Wholesale prices are falling below zero across the National Electricity Market (NEM) more frequently, as solar and wind generation outpaces demand. But what’s driving this and how does it impact the cost of energy more broadly?
What’s driving sub-zero prices
In the past few months a number of renewable energy projects have come online, including solar and wind projects such as Haughton Stage 1, Numurkah, Coopers Gap and Murra Warra. Weather conditions have also been more regularly conducive to solar and wind generation at certain times of the day leading to high supply levels.
With the increasing amount of renewable generation, supply can run ahead of demand and at those times generators are forced to lower the prices they are offering for energy on the spot market. This can drive the price to zero or below, which has occurred in all markets across the NEM at various times, and simultaneously across all states in late July.
These instances are often seen only during single five-minute dispatches and while they have garnered a lot of attention, significant price spikes during periods of high demand are much more common. Volatility in the spot market is also intensifying with prices swinging more dramatically. This may well continue into the summer, with imminent hotter, sunnier weather driving both demand for electricity and greater solar output.
The impact of negative prices
Whilst negative prices are good news for the few customers with spot exposure, the majority of customers buy their electricity under fixed price contracts and are indifferent to spot prices whether they be high or low.
Contract prices need to be high enough to allow the generation sector to earn a return on its investment. If returns are not high enough, then plant closures will follow, with a resultant increase in contract prices. Also, negative prices are not being caused by falling costs in the generation sector. Instead, the negative prices are a feature of the way the spot market was designed to handle periods when more generators wanted to produce than there was physical demand for electricity.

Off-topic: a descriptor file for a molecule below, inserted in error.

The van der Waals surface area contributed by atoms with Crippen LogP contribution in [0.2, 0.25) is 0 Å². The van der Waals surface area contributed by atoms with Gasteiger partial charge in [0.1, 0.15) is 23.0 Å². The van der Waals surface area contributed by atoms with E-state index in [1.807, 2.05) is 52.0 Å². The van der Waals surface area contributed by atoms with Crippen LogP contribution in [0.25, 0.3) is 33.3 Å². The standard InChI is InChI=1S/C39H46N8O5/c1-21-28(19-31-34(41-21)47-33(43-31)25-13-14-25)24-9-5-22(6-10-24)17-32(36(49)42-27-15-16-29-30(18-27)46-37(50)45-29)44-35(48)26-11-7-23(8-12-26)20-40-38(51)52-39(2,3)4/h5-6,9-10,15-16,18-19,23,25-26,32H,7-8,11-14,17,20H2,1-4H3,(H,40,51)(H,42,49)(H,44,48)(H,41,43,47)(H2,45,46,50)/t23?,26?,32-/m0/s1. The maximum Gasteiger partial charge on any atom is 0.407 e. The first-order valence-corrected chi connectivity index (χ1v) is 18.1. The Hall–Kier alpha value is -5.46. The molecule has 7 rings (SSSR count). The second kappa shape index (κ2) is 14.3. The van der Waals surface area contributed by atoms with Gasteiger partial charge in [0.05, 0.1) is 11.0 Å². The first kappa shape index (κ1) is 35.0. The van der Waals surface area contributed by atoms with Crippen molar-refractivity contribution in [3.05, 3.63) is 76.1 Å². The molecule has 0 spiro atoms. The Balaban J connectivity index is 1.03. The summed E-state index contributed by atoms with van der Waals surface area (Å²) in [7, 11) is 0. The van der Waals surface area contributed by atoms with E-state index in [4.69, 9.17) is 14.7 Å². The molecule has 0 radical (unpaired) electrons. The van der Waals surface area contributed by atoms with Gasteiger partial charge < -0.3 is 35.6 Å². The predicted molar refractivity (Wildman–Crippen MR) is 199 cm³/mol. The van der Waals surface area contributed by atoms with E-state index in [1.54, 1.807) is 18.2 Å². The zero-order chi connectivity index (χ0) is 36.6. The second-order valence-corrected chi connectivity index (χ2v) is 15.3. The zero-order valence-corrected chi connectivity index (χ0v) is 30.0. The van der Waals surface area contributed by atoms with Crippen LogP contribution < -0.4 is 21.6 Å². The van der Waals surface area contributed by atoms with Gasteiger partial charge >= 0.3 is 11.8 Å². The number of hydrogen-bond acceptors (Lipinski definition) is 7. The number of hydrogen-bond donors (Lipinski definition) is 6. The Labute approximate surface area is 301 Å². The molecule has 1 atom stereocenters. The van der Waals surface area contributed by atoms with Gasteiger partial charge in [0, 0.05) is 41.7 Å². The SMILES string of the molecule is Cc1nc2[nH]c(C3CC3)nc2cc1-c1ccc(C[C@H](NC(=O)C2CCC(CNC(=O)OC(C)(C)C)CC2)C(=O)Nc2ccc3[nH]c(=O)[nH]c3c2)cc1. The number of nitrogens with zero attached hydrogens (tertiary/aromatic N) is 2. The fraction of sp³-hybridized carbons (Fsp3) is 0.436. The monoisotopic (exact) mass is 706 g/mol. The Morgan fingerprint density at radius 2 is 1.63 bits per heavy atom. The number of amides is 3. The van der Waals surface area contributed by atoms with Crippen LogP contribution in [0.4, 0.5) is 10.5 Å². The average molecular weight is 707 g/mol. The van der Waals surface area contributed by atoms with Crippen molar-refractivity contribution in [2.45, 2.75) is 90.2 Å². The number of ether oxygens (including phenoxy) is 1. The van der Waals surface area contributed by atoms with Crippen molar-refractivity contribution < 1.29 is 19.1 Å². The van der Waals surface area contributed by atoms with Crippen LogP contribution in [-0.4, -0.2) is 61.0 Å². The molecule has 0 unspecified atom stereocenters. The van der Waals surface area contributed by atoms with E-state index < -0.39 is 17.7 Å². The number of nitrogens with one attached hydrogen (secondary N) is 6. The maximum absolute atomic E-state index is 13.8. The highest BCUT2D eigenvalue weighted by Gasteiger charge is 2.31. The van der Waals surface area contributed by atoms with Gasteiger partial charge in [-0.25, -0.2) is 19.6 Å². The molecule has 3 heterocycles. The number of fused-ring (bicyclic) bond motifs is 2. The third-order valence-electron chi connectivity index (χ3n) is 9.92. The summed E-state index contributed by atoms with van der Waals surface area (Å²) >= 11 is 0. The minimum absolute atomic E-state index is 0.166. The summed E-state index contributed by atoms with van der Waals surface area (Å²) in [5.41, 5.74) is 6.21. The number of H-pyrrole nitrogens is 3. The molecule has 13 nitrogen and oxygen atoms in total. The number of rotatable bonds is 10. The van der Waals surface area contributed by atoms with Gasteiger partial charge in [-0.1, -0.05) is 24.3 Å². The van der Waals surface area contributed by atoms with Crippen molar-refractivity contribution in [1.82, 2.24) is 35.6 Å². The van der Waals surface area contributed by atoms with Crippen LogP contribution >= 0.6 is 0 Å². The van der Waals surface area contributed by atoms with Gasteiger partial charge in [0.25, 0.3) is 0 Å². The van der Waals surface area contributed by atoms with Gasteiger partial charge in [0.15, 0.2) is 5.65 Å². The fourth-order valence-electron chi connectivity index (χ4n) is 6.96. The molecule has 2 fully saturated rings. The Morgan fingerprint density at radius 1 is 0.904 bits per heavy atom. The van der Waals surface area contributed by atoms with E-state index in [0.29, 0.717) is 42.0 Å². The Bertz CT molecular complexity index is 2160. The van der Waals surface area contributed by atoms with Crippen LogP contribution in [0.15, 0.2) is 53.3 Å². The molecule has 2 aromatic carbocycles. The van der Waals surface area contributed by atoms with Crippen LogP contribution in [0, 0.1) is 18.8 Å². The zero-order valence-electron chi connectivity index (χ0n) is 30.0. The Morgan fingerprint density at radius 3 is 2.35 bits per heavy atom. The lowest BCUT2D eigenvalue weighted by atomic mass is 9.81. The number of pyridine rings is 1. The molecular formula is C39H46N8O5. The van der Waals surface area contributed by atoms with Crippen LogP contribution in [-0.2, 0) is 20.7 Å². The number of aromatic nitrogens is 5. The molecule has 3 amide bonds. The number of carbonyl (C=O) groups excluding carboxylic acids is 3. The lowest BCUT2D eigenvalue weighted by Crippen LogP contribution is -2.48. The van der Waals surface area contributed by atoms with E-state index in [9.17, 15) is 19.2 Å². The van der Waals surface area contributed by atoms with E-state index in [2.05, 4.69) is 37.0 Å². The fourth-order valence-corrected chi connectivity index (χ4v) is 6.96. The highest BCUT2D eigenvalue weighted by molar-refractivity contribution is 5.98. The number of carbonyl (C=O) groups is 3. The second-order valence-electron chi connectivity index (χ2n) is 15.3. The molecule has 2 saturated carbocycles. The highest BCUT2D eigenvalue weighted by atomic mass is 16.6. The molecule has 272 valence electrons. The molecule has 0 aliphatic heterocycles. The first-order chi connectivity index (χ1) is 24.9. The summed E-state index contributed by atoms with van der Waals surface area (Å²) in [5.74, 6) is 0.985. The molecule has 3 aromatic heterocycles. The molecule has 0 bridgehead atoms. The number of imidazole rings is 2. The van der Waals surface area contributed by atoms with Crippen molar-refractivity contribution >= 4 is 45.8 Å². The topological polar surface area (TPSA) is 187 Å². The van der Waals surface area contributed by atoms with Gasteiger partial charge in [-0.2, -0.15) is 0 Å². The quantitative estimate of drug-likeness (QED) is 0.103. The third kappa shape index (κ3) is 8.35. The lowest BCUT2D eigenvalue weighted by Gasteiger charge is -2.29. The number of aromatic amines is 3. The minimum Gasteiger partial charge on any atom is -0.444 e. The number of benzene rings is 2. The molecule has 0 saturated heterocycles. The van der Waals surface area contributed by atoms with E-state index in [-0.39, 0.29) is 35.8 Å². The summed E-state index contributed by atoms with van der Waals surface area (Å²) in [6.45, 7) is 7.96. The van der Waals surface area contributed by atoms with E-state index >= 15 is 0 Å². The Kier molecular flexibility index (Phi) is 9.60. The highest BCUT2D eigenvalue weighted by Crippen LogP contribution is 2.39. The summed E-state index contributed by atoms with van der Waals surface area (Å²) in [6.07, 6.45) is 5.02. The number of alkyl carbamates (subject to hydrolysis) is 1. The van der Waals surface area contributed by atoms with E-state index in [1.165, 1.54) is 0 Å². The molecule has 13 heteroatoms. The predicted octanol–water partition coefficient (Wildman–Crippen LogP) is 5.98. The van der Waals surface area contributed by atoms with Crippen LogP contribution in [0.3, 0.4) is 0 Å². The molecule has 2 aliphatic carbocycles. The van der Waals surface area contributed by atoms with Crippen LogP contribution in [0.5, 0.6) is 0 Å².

Therefore, negative prices do not represent any “savings” that can be passed on to customers. Under these conditions we would expect contract prices to hold up, and that is what we are currently seeing.
In the shorter term, we observe that concerns over possible supply shortages in Victoria for the forthcoming summer are driving contract prices not only in Victoria, but also in South Australia and New South Wales. This is acting to keep contract prices up despite falling spot prices with these being most apparent in South Australia which, as the Energy Action Price Index shows, still has the highest contract rates in the National Electricity Market.